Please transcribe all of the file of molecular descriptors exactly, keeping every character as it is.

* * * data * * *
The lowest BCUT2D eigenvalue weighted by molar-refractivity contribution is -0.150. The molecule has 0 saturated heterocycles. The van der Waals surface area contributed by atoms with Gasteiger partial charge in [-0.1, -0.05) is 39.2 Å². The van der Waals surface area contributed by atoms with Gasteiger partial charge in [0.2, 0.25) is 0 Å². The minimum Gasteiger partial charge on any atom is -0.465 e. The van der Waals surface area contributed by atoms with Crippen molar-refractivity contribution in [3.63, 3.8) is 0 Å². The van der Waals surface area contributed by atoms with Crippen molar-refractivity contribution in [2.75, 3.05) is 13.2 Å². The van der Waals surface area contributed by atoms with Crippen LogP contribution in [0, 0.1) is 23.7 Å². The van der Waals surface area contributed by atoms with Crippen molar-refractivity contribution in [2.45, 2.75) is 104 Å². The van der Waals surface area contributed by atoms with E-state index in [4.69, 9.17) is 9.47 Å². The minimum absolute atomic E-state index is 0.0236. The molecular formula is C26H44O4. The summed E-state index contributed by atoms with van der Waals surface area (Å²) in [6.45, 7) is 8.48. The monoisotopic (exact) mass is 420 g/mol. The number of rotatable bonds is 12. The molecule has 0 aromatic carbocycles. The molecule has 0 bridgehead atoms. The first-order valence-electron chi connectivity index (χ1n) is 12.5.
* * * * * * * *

The lowest BCUT2D eigenvalue weighted by molar-refractivity contribution is -0.150. The molecule has 0 saturated heterocycles. The van der Waals surface area contributed by atoms with Gasteiger partial charge in [-0.1, -0.05) is 39.2 Å². The van der Waals surface area contributed by atoms with Gasteiger partial charge in [0.2, 0.25) is 0 Å². The minimum Gasteiger partial charge on any atom is -0.465 e. The van der Waals surface area contributed by atoms with Crippen molar-refractivity contribution in [3.63, 3.8) is 0 Å². The van der Waals surface area contributed by atoms with Crippen molar-refractivity contribution in [2.75, 3.05) is 13.2 Å². The van der Waals surface area contributed by atoms with Crippen LogP contribution in [0, 0.1) is 23.7 Å². The van der Waals surface area contributed by atoms with Crippen molar-refractivity contribution in [2.45, 2.75) is 104 Å². The van der Waals surface area contributed by atoms with E-state index in [4.69, 9.17) is 9.47 Å². The minimum absolute atomic E-state index is 0.0236. The molecular formula is C26H44O4. The summed E-state index contributed by atoms with van der Waals surface area (Å²) in [6.45, 7) is 8.48. The monoisotopic (exact) mass is 420 g/mol. The number of rotatable bonds is 12. The molecule has 0 aromatic carbocycles. The molecule has 0 bridgehead atoms. The first-order valence-electron chi connectivity index (χ1n) is 12.5.